horses. It’s about the power of a place to hold you
and the love that keeps you there. (DM)
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Invitations to Preserve
and Bear Witness
These Hands
Written by Margaret H.
Illustrated by Floyd
Houghton Mifflin, 2011,
unpaged, ISBN 978-0547-21566-2
In poetic language,
a loving African
American grandfather
directs his young
grandson to “look at these hands, Joseph,” as he
recalls what his hands “used to do,” and reminds
what they still do, including help “a young fellow
learn to tie his shoes,” “play ‘Heart and Soul,’”
and “hit a line drive.” But Grandpa also shares
memories of a time’s injustice: “Did you know
these hands/ were not allowed to touch /the bread
dough/ in the Wonder Bread factory?” Through the
evocative but sparse text, Joseph learns what his
grandfather did to help change things, so that “now
any hands can mix the bread dough, no matter their
color.” Grandpa’s words are confident, proud, and
hopeful. Joseph responds with what his own hands
are learning to do, and Grandpa assures him young
hands can do “anything at all.” With its rhythmic
refrains, this book is for reading aloud. Cooper’s
large-scale oil wash paintings offer a textured
softness of warm, near-sepia shades. (NR)
Underground: Finding the Light to Freedom
Written and illustrated by Shane W. Evans
A Neal Porter Book/Roaring Book Press, 2011, unpaged,
ISBN 978-1-59643-538-4
dramatic illustrations to convey strong feelings
related to events surrounding the Underground
Railroad. Bright colors are only used at the end of
the story to accentuate the joy of arrival to a free
state. The book includes information about the
Underground Railroad that teachers can use to talk
with young students about the history of slavery in
the United States. (TS)
Passing the
Music Down
Written by Sarah
Illustrated by Barry
Candlewick Press,
2011, unpaged, ISBN
Inspired by
the lives of Melvin Wine and Jake Krack, two
accomplished old-time fiddle players, this book
tells the story of a young boy, his love for playing
the fiddle, and the experienced musician who
teaches him the songs of the past. Root’s lush
watercolor and gouache illustrations mingle with
Sullivan’s rich, lyrical text to place the reader in
the heart of the Tennessee hills. “Come August,
with corn strutting high in the fields and tomatoes
plumping out on the vine, folks get to talking
about tuning up and heading over twisty mountain
roads to hear fiddle players and banjo pickers
make music under the stars.” Gradually, the boy
and the old man spend more time together, play
their fiddles, work side-by-side on the old man’s
farm, and become friends. “Their lives are stitched
together in a quilt of old-time tunes. Passing the
music down.” (PB)
Underground is an emotionally compelling
picturebook about the Underground Railroad.
The sparse text (two or three words on a page)
and striking images tell the story of a family of
slaves that embarks on a dangerous journey to find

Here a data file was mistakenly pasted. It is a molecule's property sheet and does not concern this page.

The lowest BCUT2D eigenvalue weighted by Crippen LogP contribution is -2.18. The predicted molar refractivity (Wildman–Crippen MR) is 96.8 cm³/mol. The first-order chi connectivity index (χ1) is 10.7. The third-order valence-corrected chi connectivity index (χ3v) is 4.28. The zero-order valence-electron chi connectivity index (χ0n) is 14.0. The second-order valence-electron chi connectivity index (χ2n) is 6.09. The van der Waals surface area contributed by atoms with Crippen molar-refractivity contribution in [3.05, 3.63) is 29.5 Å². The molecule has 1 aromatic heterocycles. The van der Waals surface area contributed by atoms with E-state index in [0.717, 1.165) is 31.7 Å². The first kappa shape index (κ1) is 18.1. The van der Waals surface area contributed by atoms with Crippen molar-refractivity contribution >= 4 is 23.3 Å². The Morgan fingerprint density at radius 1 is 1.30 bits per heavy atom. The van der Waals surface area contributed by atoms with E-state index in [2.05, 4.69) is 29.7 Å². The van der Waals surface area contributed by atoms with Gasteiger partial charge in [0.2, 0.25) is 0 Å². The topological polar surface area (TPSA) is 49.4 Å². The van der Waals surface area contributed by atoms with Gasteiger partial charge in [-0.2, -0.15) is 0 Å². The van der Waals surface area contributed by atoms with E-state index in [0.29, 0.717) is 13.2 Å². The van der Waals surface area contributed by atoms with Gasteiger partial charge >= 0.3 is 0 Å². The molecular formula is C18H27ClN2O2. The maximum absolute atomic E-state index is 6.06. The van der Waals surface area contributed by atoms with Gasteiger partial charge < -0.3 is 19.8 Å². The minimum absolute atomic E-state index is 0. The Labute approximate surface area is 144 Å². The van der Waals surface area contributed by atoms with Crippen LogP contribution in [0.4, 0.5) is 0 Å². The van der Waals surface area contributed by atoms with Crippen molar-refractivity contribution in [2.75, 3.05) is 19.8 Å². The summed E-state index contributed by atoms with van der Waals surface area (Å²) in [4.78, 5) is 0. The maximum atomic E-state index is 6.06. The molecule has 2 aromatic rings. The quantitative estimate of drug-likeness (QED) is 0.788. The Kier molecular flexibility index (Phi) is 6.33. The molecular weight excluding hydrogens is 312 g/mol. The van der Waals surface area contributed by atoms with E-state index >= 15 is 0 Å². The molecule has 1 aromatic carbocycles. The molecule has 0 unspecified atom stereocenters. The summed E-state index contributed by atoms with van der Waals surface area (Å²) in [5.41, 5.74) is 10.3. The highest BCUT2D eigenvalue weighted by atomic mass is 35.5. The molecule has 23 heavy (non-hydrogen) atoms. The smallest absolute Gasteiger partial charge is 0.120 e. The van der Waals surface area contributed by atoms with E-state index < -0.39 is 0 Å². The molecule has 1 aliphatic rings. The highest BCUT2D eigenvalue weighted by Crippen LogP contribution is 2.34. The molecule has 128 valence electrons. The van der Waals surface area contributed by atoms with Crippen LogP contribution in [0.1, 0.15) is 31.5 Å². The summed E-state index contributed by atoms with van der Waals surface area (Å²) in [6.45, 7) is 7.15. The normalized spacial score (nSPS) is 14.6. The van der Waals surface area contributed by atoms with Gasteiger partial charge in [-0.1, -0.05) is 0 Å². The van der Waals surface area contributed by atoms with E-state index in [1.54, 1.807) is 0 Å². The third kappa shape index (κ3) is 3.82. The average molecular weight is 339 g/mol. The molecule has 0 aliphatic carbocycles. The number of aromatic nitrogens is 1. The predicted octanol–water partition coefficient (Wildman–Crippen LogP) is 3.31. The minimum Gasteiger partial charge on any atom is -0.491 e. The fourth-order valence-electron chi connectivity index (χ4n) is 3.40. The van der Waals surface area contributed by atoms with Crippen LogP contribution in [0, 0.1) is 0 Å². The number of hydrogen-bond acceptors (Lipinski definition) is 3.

freedom. They find safe havens and friends, are
nearly captured, and experience exhaustion and
fear, but they persevere until they stand together in
front of the rising sun and proclaim, “Freedom.”
Evans pairs exquisitely precise text with dark,
Heart and
Soul: The Story
of America
and African
Written and illustrated
by Kadir Nelson
Balzer + Bray/
HarperCollins, 2011,
108 pp., ISBN 978-006-173076-4
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“Many of us are getting up in age and feel it’s time
to make some things known before they are gone
for good. So it’s important that you pay attention,
honey, because I’m only going to tell you this
story but once” (p. 7). With these words, Nelson’s
grandmotherly narrator begins weaving a story
from the threads of American history, African
American history, and her family’s history. Divided
into chapters, the book begins at the time of the
Revolutionary War and culminates with the Civil
Rights Act. In the epilogue, the narrator fittingly
remembers all those who came before her as she
casts her vote for Barack Obama, the first African
American president of the United States.
“I thought about them all and smiled; and as I
walked away, I closed my eyes and said, ‘Thank
you’” (p. 99). Accompanied by Nelson’s rich,
dramatic oil paintings, the text gives voice to a
fresh perspective on an important topic. (PB)
Requiem: Poems of
the Terezín Ghetto
Written by Paul B. Janeczko
Candlewick Press, 2011,
89 pp., ISBN 978-0-76364727-8
“False hope/ said
those who spoke/ of
transports and rumors
of gas./ You are making
music/ in the shadow
of the gallows./ They
were right, we knew,/
but we played nonetheless” (p. 23). Requiem is
a poetry collection of different voices during the
dark era of World War II in the Terezín Ghetto
in Czechoslovakia where the Jewish artists and
intellectuals of Prague were temporarily relocated
before they were transported to concentration
camps like Auschwitz. Each poem sketches cruelty
with trembling or hateful screams. The anger and
hate from the prisoners are understandably real,
being as desperate and powerless as they were. The
complexity of humanity is illustrated through the
voices in the poems. (YKS)
Invitations to Question
Addie on
the Inside
Written by James Howe
&Schuster, 2011, 202 pp.,
ISBN 978-1-4169-1385-6
Words are powerful.
Addie understands
this fact. She hears
the gossip spread in
the hallways of her
middle school, reads